Into the Waste

Wolf Tower — Tanith Lee
Claidi Journals, book 1

Wolf-Tower

1998’s Wolf Tower is the first volume in Tanith Lee’s Claidi Journals , so titled because the story is told as a series of entries in protagonist Claidi’s secret diary. Wolf Tower was also published as Law of the Wolf Tower , while the series is also known as the Wolf Tower series. Names can be tricky things, as protagonist Claidi finds out.

The House is an oasis in the middle of a vast wasteland. In fact, most of its inhabitants believe that it is the oasis in the middle of a world-spanning Wasteland and that to be exiled from it is to be consigned to a short, miserable life. Claidi’s parents suffered such a fate, exiled from the House for crimes against propriety too terrible to mention.

Even the doctrinaire rulers of the House could not bring themselves to punish the infant Claidi for her parents’ crimes. Instead they consigned her to a life of servitude to the stupid and cruel Jade Leaf. Such is the House’s mercy.


Handsome adventurer Nemian makes the mistake of thinking an outsider such as himself would be greeted by the House with welcoming arms. Instead, his balloon is shot down and Nemian is tossed into cell to await execution, as soon as the House can decide whether it would be better to shoot Nemian or to simply hang him.

Summoned to a private audience with matriarch Jizania Tiger, Claidi is astounded to discover the meeting is not a prologue to a particularly unpleasant punishment—a reasonable fear, since Claidi had slapped Jade Leaf that very morning—but rather a chance to escape from the House. Nemian is proof that there is a habitable world beyond the Waste. Jizania has decided to acknowledge this world, rather than shut it out. Ergo, Nemian must be allowed to escape. An insider has to help him and that insider is …Claidi!

Even if the alternative weren’t being brutally flogged for slapping Jade Leaf, Claidi can hardly say no. After all, Nemian is very, very handsome; Claidi is sure that the charming stranger is as trustworthy as he is handsome! That’s just logic.

The Waste (and a long series of learning moments) await the brave young woman.

 ~oOo~

There were times when I wondered if this was set on the same world as Don’t Bite the Sun. After finishing the book, I decided that this setting is more like the world of Black Unicorn . I would guess that there’s a plot reason for this: isolated communities in the middle of deserts are a great way to raise appealing naive protagonists. Claidi is much more naive than Tanaquil, both because her community is wilfully ignorant of a wider world it considers far beneath it, and because it has suited Claidi’s masters to keep her pliable by denying her specific information (such as the nature of the crime that got her parents set out into the Waste).

While Claidi isn’t stupid, she has a prodigious ability to ignore the obvious when the obvious gets in the way of a crush. It’s a good thing the author and a certain nomad bandit are on her side.

Don’t Bite the Sun has a single global biome and a single culture; this world has varied climates and cultures. An awful lot of them seem to be slaves of arbitrary custom, whether it is the House’s mindless adherence to Ritual, the Feather people’s taste for human sacrifice, or what passes for government in the Tower of the Wolf.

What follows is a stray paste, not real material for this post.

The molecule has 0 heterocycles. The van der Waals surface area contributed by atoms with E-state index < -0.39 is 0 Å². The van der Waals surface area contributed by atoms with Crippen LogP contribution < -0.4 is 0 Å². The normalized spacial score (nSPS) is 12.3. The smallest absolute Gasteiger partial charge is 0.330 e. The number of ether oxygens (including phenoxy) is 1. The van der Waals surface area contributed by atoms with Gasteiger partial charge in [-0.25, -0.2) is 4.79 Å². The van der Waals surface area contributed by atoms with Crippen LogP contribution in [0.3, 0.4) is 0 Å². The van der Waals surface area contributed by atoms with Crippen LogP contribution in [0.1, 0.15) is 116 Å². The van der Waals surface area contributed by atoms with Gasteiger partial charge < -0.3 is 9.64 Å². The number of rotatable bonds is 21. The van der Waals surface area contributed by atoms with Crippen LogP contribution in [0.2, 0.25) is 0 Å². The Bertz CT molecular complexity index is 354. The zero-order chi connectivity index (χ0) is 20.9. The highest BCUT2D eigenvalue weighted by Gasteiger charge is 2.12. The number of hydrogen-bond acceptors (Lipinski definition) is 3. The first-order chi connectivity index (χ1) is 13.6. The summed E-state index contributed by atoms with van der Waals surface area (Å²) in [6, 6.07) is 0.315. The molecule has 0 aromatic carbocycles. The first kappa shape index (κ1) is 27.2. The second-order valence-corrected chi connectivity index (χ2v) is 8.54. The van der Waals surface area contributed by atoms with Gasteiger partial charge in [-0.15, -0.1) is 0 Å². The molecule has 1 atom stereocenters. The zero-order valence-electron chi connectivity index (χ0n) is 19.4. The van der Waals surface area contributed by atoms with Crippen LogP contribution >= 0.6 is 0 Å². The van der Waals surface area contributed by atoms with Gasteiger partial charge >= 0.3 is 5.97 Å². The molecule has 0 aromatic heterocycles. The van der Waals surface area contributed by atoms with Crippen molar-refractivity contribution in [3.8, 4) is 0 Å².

This book is aimed at younger readers. Lee never descends into the darkness that characterizes so many of her adult novels. That said, early on, Claidi is sexually harassed by House guards. An informed reader will know exactly what it is that Claidi fears, while the naive reader can pass by unaware. As well, while the Waste is not quite as awful as the House claims, it’s still pretty easy to die out there, whether because one has wandered out into a desert with only a little water, or because the comic villagers are only hospitable long enough to fool the stranger, who is then tossed off a cliff. Even if one survives the Waste, the life others intend for one may not be a life any reasonable person would want to live.

Sadly, if there is a recent North American edition of this book or the series of which it is a part, I was unable to find it. British readers can at least turn to the SF Gateway ebook edition.

Title

Missing or dead mothers

Missing or dead fathers

The Birthgrave

1

1

The Storm Lord

1

1

Volkhavaar

2

2

Drinking Sapphire Wine

0

0

Night’s Master

2

1

Shadowfire

2

1

Death’s Master

3

3

Sabella

1

1

Day By Night

1

2

Silver Metal Lover

0

0

Delusion’s Master

1

1

Cyrion

0

0

Anakire

2

1

Sung in Shadow

1

0

The White Serpent

1

1

The Book of the Beast

0

1

Electric Forest

1

0

The Book of the Mad

1

2*

Lycanthia

0

0

A Heroine of the World

1

1

The Winter Players

0

2

Delirium’s Mistress

1


The Blood of Roses

2

1

Castle of Dark

1

0

Prince on a White Horse

0

0

Heart-Beast

0

0

Quest for the White Witch

1

0

Shon the Taken

0

0

Black Unicorn

1

1

Gold Unicorn

0

1

Dark Dance

1

1

Personal Darkness

1

1

Darkness, I

0

0

Wolf Tower

1

1

Total

30

25*



* Includes one uncle.



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